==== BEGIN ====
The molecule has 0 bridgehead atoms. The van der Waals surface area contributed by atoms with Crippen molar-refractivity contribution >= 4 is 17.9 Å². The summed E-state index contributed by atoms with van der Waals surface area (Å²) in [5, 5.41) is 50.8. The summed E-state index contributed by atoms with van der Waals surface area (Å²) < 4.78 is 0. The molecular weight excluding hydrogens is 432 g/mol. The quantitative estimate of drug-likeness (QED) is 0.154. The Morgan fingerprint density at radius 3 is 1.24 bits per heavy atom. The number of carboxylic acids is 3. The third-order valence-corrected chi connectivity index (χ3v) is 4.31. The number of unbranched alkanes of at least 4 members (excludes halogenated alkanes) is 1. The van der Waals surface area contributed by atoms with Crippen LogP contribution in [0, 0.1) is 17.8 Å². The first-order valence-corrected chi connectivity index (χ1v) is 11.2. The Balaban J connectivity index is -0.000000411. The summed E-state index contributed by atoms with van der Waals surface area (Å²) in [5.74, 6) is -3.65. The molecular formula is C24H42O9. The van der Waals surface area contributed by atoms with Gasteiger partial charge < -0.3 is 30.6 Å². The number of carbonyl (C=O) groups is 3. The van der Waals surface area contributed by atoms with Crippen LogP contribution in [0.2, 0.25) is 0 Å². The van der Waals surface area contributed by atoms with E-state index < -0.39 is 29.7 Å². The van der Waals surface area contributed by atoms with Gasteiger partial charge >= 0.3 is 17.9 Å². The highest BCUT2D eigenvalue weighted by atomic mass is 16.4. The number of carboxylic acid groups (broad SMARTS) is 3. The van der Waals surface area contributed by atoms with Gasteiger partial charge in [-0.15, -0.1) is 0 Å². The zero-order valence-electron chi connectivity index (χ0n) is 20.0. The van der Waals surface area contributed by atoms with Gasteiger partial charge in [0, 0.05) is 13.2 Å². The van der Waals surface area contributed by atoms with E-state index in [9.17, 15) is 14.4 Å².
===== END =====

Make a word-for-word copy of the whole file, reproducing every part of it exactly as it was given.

The molecule has 0 bridgehead atoms. The van der Waals surface area contributed by atoms with Crippen molar-refractivity contribution >= 4 is 17.9 Å². The summed E-state index contributed by atoms with van der Waals surface area (Å²) in [5, 5.41) is 50.8. The summed E-state index contributed by atoms with van der Waals surface area (Å²) < 4.78 is 0. The molecular weight excluding hydrogens is 432 g/mol. The quantitative estimate of drug-likeness (QED) is 0.154. The Morgan fingerprint density at radius 3 is 1.24 bits per heavy atom. The number of carboxylic acids is 3. The third-order valence-corrected chi connectivity index (χ3v) is 4.31. The number of unbranched alkanes of at least 4 members (excludes halogenated alkanes) is 1. The van der Waals surface area contributed by atoms with Crippen LogP contribution in [0, 0.1) is 17.8 Å². The first-order valence-corrected chi connectivity index (χ1v) is 11.2. The Balaban J connectivity index is -0.000000411. The summed E-state index contributed by atoms with van der Waals surface area (Å²) in [5.74, 6) is -3.65. The molecular formula is C24H42O9. The van der Waals surface area contributed by atoms with Gasteiger partial charge < -0.3 is 30.6 Å². The number of carbonyl (C=O) groups is 3. The van der Waals surface area contributed by atoms with Crippen LogP contribution in [0.2, 0.25) is 0 Å². The van der Waals surface area contributed by atoms with E-state index < -0.39 is 29.7 Å². The van der Waals surface area contributed by atoms with Gasteiger partial charge >= 0.3 is 17.9 Å². The highest BCUT2D eigenvalue weighted by atomic mass is 16.4. The number of carboxylic acid groups (broad SMARTS) is 3. The van der Waals surface area contributed by atoms with Gasteiger partial charge in [-0.15, -0.1) is 0 Å². The zero-order valence-electron chi connectivity index (χ0n) is 20.0. The van der Waals surface area contributed by atoms with Gasteiger partial charge in [0, 0.05) is 13.2 Å². The van der Waals surface area contributed by atoms with E-state index in [9.17, 15) is 14.4 Å².